On July 24th, 1999 a wife was widowed, a 3 year old and a 3 month old were left without a father, a mother lost a son; sisters: a brother. Nieces and Nephews were left without an uncle, close friendships ended…ultimately all because one man decided to drink and drive.
I’ve talked to people who have actually laughed at the fact that someone they know, say a son, was caught driving under the influence, like it’s no big deal. But it is. You’re not just taking your own life in your hands, but literally any- and everyone between your point A and B.
Call a parent, a friend. Call an Uber or Lyft if they are available in your area, or a taxi if you’re in a small town. If you’re feeling tempted to drive and you know you shouldn’t, just throw your keys away or something: getting new keys is way cheaper than a life.
If you’re with someone who is about to drive drunk, do everything in your power to stop them. If you cannot, call 911, report the car & licence plate to the authorities so they can get them off the road. The fallout will likely be rough, but imagine you just letting them go off, then finding out they killed someone. I don’t think I could shoulder knowing I could’ve prevented that.
Here are some stats for you:
On average, 28 people die every day as a result of drunk driving
In 2016, 10,497 people died in drunk driving crashes, or one every 52 minutes.
In 2016, deaths involving alcohol-impaired driving accounted for 28% of all traffic related deaths.
The highest percentage of drunk drivers involved in fatal crashes during 2010 was for drivers ages 21 to 24 (34%), followed by ages 25 to 34 (30%), and ages 35 to 44 (25%).
Now, some may be wondering why I’m doing this now and not before this since I’ve had this platform for almost 2 years now. Well we buried my uncle on what would’ve been his 30th birthday…July 29th, 1999. Today would’ve been his 50th birthday. I’d like to think if his story stops even 1 individual from getting behind the wheel and driving drunk, then I think that’s a good a birthday gift as any.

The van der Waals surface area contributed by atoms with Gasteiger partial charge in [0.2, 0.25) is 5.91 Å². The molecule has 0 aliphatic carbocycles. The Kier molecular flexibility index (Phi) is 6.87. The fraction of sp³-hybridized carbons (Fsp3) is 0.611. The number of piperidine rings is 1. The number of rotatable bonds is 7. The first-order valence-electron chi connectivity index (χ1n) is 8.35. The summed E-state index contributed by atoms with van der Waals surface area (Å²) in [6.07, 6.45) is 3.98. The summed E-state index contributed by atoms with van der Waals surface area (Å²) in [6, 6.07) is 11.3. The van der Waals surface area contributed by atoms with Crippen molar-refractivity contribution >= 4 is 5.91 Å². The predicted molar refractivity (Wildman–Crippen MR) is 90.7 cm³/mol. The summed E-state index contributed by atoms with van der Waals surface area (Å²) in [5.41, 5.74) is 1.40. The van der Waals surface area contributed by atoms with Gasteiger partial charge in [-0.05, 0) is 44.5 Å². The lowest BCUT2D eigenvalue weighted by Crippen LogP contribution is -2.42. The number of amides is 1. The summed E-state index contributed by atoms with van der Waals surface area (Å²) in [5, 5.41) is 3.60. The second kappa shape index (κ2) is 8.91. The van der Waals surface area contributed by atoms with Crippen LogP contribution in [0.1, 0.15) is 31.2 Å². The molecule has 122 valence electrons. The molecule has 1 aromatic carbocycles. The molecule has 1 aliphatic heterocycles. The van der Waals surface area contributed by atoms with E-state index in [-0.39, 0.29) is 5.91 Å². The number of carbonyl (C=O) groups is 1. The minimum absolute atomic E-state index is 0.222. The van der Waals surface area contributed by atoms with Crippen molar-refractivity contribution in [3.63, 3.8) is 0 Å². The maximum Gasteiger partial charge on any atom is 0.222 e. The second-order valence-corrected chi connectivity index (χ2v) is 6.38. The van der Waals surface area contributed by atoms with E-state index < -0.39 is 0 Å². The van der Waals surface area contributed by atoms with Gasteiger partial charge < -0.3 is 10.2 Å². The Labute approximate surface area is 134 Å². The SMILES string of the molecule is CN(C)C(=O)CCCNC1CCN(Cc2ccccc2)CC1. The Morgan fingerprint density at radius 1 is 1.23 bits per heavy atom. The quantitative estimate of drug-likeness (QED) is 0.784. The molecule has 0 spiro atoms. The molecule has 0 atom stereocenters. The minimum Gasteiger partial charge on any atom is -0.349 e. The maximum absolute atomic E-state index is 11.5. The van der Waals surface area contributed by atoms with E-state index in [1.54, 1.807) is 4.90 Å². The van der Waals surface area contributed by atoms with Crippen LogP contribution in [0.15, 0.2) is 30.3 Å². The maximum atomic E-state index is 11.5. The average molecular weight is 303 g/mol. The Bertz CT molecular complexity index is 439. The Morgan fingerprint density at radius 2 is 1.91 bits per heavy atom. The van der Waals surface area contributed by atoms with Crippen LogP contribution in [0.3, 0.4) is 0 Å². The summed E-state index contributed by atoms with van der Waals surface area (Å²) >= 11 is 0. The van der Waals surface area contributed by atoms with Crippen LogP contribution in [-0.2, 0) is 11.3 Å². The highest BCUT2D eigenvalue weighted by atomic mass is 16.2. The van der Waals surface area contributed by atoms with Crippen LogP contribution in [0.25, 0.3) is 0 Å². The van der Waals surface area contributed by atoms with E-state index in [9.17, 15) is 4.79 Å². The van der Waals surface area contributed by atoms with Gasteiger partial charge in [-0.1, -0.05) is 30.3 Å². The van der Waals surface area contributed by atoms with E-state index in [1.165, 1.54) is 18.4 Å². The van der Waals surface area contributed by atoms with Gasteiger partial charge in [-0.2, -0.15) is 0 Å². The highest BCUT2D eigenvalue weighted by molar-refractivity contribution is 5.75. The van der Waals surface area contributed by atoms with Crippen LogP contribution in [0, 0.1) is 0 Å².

We here at Laker Hockey Blog recieved the following release this afternoon, concerning a realignment:
For IMMEDIATE RELEASE: June 28, 2019
Seven prominent NCAA Division I men’s hockey playing institutions have announced the exploration of a new Division I men’s hockey conference that would begin play with the 2021-2022 season. The seven institutions include: Bemidji State University; Bowling Green State University; Ferris State University; Lake Superior State University; Michigan Technological University; Minnesota State University, Mankato; and Northern Michigan University.
The group is comprised of institutions rich in history and tradition with a strong commitment to academic and athletic excellence. They are like-minded in their goals and aspirations for the potential new league with a focus on improving regional alignment and the overall student-athlete experience while building natural rivalries within a more compact geographic footprint.
The potential new conference is also committed to providing the best possible collegiate hockey experience for its student-athletes, fans, and all stakeholders. Finally, the group would plan to establish itself as an elite hockey conference that would have the highest standards for overall competitiveness and rigorous non-conference scheduling, along with a level of institutional investment that demonstrates significant commitment to their hockey programs and facilities, while also establishing relationships with corporate partners and others that create a high degree of visibility and positive media exposure for the league.
As current members of the Western Collegiate Hockey Association (WCHA) men’s league, the schools have independently submitted formal Letters of Notice to the conference office, initiating the withdrawal process in accordance with WCHA Articles of Incorporation and Bylaws. The institutions will continue to play in the WCHA during the 2019- 2020 and 2020-2021 seasons.
The seven institutions have engaged Dr. Morris Kurtz, a long-time athletics administrator and noted athletics and hockey consultant, to serve as spokesperson and to assist them as the group sets out to transform the college hockey landscape. During these initial stages of developing the potential new conference there will be no further comment from these institutions, including Presidents, Athletic Directors, and Coaches. Media inquiries should be directed to Dr. Kurtz.
So, what does this mean? This means that Alabama-Huntsville, Alaska and Alaska Anchorage are all without a home as of now. We do not know where they will end up, but for a school set to build a new arena in Huntsville, and two schools already on shaky financial ground, this news certainly does not bode well.
We will certainly report any more news of this as it comes along. But for not, this is still a lot to chew on.